Americans’ attention rarely strays beyond domestic discontents these days, and when it does extend overseas it is most likely to settle on the endless war in Afghanistan or the challenging puzzle that is China.

Facebook is Zimbabwe’s top website. According to Google, Facebook was the most popular web search term among Zimbabweans in 2011, replacing “Zimbabwe,” which led the list in 2010 and 2009. The Zimbabwe Broadcasting Corporation’s (ZBC) Power FM, despite its antiquated broadcasting studios, fills its popular music programming with trendy young DJs enthusiastically pushing listeners to follow them on the social networking site while quoting recent FB comments.

In a world where attention scarcity has displaced access as the new information problematic, how do you get your issue noticed? This is precisely the question that confronted Invisible Children, the international NGO that produced the viral online video “Kony 2012.” Since its release on March 5, it has been nothing short of a sensation: within two days YouTube tallied over 11 million viewings. That number tripled by the following afternoon and presently – four days after release – the number exceeds 52 million.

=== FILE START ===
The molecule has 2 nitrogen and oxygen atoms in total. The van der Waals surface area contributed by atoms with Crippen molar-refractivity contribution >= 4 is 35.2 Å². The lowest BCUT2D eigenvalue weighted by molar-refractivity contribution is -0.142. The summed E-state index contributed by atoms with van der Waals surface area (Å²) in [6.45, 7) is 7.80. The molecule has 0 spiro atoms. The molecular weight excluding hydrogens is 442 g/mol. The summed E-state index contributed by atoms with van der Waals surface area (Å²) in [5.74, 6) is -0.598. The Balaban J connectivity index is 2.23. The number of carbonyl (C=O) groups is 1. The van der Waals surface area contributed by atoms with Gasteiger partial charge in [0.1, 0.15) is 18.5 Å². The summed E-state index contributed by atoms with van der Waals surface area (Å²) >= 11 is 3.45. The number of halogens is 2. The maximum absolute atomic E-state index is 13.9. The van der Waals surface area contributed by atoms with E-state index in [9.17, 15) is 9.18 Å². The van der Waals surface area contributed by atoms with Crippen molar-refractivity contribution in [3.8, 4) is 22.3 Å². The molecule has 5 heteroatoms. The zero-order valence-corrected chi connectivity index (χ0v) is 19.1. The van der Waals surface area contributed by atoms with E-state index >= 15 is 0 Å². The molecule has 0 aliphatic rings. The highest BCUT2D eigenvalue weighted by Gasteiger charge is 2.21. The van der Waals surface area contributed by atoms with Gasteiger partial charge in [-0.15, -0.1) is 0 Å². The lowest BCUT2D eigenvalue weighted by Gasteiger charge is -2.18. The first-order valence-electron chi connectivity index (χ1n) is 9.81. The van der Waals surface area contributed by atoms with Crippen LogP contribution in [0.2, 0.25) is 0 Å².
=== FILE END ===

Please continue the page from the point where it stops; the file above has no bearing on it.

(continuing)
Sometimes effective public diplomacy can be conducted through a simple and unambiguous gesture. Such was the case when President Barack Obama recently commemorated the 50th anniversaries of 17 African nations’ independence at the White House. The gesture – or really a non-gesture – was to not invite a single African head of state to the event.

As the host of 2010 FIFA World Cup, South Africa aims to create a more compelling, dynamic brand image of the country. Its Consul General in Shanghai discusses the South African brand and its co-branding with the World Cup at the Expo.